1. Vaccination during pregnancy with two doses of mRNA vaccine was associated with reduced risk of hospitalization, intensive care unit (ICU) admission, and severe infection due to coronavirus disease 2019 (COVID-19) in infants.

2. Vaccination after 20 weeks of pregnancy was more effective against infant hospitalization due to all measured COVID-19 strains compared to vaccination prior to 20 weeks of pregnancy.

Evidence Rating Level: 2 (Good)

Study Rundown: Pregnant patients with COVID-19 are at elevated risk of severe illness, hospitalization, and death than those infected in the general population. COVID-19 during pregnancy is also associated with more adverse pregnancy outcomes and neonatal complications. Maternal vaccination may benefit infants as maternal antibodies have been detected in cord blood, breast milk, and infant serum specimens. Accordingly, the present study compared COVID-19 outcomes in infants of vaccinated and unvaccinated patients. Infants whose mothers were fully vaccinated during pregnancy with two doses of mRNA vaccinations had lower incidences of ICU admission, critical COVID-19, need for mechanical ventilation, and need for vasoactive infusions. The effectiveness of maternal vaccination on infant COVID-19 incidence was higher during the period of delta strain predominance than omicron predominance. Additionally, after 20 weeks of pregnancy, maternal vaccination was more effective than before 20 weeks. One of the major limitations was the demographic differences between the case and control groups, which could not account for exposure to specific COVID-19 variants. Further, the history of breastfeeding and health behaviors varied between the vaccinated and unvaccinated groups. This could lead to confounding of the results, as these characteristics can may the vulnerability of infants to COVID-19.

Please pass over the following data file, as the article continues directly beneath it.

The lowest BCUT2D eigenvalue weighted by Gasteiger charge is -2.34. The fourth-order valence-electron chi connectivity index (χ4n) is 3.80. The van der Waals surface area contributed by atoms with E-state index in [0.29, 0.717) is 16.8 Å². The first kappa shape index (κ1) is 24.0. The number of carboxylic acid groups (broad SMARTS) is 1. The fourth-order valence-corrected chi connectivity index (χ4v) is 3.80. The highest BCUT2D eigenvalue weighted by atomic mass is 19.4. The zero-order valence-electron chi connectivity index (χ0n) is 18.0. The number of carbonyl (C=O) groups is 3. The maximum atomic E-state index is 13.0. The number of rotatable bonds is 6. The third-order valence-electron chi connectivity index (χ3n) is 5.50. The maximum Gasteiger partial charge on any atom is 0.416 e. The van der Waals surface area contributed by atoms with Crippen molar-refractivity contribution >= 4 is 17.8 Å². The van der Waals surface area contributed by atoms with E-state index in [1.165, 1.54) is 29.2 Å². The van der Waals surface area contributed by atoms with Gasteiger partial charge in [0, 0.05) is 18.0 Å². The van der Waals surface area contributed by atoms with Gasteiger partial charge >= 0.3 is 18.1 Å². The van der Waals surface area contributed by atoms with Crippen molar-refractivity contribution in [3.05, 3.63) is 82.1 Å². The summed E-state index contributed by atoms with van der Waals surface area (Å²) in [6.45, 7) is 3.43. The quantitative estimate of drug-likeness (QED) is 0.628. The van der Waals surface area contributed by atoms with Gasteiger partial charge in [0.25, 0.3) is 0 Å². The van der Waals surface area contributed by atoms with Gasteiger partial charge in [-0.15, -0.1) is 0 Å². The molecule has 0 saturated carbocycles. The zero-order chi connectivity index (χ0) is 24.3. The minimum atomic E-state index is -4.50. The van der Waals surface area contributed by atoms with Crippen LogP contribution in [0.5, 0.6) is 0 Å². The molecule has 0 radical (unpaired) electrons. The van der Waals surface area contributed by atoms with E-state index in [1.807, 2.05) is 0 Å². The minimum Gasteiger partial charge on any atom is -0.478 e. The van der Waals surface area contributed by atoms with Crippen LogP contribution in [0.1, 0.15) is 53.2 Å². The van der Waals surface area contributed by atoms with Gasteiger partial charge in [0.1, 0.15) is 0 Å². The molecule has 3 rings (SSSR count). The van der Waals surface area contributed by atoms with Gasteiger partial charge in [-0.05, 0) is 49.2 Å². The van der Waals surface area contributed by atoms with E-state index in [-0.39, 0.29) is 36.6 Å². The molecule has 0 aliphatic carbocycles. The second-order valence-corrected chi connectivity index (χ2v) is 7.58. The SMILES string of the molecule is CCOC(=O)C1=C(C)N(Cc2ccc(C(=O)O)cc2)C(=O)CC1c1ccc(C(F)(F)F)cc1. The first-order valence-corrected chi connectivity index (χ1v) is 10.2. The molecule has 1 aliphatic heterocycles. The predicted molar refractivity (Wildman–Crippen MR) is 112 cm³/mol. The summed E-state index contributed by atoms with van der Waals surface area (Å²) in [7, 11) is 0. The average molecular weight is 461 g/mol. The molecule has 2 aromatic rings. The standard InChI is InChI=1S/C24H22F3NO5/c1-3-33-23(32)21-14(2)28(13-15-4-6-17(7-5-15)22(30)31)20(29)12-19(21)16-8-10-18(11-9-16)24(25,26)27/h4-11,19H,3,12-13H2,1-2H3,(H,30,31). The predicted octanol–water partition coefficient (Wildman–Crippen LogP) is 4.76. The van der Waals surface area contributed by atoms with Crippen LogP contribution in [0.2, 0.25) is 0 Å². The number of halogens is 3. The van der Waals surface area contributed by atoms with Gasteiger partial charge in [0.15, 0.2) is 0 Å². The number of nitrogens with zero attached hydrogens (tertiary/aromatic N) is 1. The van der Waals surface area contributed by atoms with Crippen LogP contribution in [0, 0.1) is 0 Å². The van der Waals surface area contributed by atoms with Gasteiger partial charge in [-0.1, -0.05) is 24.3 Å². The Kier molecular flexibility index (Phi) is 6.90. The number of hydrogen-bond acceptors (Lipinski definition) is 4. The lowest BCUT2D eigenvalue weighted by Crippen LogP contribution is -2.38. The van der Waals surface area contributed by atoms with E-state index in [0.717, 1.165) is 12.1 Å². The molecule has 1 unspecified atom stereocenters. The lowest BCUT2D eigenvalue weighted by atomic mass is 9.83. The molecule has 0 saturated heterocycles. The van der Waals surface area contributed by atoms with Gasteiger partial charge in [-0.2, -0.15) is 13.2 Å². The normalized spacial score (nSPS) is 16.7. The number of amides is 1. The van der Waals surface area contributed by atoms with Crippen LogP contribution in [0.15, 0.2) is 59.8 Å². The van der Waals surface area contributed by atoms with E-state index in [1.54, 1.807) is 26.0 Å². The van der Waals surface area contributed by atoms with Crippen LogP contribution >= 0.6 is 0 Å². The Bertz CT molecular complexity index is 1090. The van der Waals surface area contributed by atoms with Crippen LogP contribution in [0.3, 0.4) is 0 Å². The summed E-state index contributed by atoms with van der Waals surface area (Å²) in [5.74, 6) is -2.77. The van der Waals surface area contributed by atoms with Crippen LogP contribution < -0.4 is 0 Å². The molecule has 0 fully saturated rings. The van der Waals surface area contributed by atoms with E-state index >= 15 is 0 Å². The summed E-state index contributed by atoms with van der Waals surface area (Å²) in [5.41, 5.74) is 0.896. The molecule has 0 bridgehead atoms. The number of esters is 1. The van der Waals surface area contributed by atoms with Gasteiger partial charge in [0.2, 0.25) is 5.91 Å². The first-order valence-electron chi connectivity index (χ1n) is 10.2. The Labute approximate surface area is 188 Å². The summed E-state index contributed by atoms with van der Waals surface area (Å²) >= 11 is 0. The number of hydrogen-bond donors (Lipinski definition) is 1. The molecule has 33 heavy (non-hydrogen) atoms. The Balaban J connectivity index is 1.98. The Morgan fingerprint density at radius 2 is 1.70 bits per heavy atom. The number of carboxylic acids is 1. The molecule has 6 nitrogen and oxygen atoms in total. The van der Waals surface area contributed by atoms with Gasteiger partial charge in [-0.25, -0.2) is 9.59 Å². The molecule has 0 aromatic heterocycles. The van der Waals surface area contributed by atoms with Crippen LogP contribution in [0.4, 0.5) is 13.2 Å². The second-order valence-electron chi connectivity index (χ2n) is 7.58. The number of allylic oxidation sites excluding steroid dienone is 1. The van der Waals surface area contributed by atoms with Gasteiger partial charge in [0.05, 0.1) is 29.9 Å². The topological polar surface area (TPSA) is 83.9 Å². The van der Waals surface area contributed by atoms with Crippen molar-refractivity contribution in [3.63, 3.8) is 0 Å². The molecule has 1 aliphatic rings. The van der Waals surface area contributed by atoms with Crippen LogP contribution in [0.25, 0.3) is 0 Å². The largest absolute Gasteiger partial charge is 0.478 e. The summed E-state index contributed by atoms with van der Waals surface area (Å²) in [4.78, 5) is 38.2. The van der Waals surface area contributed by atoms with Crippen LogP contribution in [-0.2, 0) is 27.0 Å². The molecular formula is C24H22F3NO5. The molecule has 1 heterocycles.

Click to read the study in NEJM

Relevant Reading: Preliminary Findings of mRNA Covid-19 Vaccine Safety in Pregnant Persons

In-Depth [case-control study]: The present case-control, test-negative study aimed to assess the effectiveness of maternal vaccination against adverse outcomes of COVID-19 in infants six months old and younger. Maternal vaccination was defined as having received two doses of mRNA vaccinations against COVID-19. Case infants were identified through electronic medical records for admissions with COVID-19 as the primary diagnosis and a positive SARS-CoV-2 reverse-transcriptase-polymerase-chain reaction (RT-PCR) or antigen test. Control infants were identified as having a negative SARS-CoV-2 RT-PCR while being hospitalized. The final analysis included 537 case infants and 512 control infants. Of the 537 case infants, 113 (21%) were admitted to ICU, including 64 (12%) who required mechanical ventilation or vasoactive infusions. Case infants whose mothers had been fully vaccinated during pregnancy had a lower incidence of ICU admission (23% vs. 13%) and critical COVID-19 (12% vs 9%) as compared to controls. The effectiveness of maternal vaccination against COVID-19-associated hospitalization was 52% (95% Confidence Interval [CI], 33% to 65%). The effectiveness against admission into the ICU was 47% (95% CI, 25% to 62%) and 47% (95% CI, 25% to 62%) for non-ICU hospitalization. Specifically, effectiveness was 80% (95% CI, 60% to 90%) during the period that the delta strain predominated and 38% (95% CI, 8% to 58%) during omicron predominance. Finally, the effectiveness against COVID-19 hospitalization was higher at 68% (95% CI, 50% to 80%) when maternal vaccination occurred after 20 weeks of pregnancy compared to prior. When patients were vaccinated prior to 20 weeks of pregnancy, the effectiveness was 38% (95% CI, 3% to 60%). In summary, maternal vaccination may improve outcomes of infant COVID-19 infection.

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